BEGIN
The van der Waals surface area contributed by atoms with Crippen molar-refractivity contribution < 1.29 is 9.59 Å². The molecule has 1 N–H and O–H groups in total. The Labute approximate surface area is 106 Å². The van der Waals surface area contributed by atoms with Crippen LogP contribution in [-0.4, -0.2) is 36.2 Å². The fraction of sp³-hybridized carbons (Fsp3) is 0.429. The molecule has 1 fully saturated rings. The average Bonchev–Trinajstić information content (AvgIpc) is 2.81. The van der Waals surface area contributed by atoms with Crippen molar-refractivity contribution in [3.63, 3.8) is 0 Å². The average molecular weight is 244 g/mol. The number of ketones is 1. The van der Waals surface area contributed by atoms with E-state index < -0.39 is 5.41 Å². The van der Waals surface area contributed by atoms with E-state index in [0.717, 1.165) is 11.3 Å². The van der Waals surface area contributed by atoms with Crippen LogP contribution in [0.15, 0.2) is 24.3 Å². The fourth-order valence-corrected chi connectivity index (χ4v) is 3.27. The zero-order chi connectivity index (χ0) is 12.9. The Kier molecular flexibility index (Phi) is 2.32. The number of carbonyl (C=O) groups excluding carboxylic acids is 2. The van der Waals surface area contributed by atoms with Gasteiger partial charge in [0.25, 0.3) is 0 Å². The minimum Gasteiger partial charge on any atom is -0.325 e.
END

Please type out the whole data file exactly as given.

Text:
The van der Waals surface area contributed by atoms with Crippen molar-refractivity contribution < 1.29 is 9.59 Å². The molecule has 1 N–H and O–H groups in total. The Labute approximate surface area is 106 Å². The van der Waals surface area contributed by atoms with Crippen LogP contribution in [-0.4, -0.2) is 36.2 Å². The fraction of sp³-hybridized carbons (Fsp3) is 0.429. The molecule has 1 fully saturated rings. The average Bonchev–Trinajstić information content (AvgIpc) is 2.81. The van der Waals surface area contributed by atoms with Crippen molar-refractivity contribution in [3.63, 3.8) is 0 Å². The average molecular weight is 244 g/mol. The number of ketones is 1. The van der Waals surface area contributed by atoms with E-state index < -0.39 is 5.41 Å². The van der Waals surface area contributed by atoms with E-state index in [0.717, 1.165) is 11.3 Å². The van der Waals surface area contributed by atoms with Crippen LogP contribution in [0.15, 0.2) is 24.3 Å². The fourth-order valence-corrected chi connectivity index (χ4v) is 3.27. The zero-order chi connectivity index (χ0) is 12.9. The Kier molecular flexibility index (Phi) is 2.32. The number of carbonyl (C=O) groups excluding carboxylic acids is 2. The van der Waals surface area contributed by atoms with Gasteiger partial charge in [0.25, 0.3) is 0 Å². The minimum Gasteiger partial charge on any atom is -0.325 e.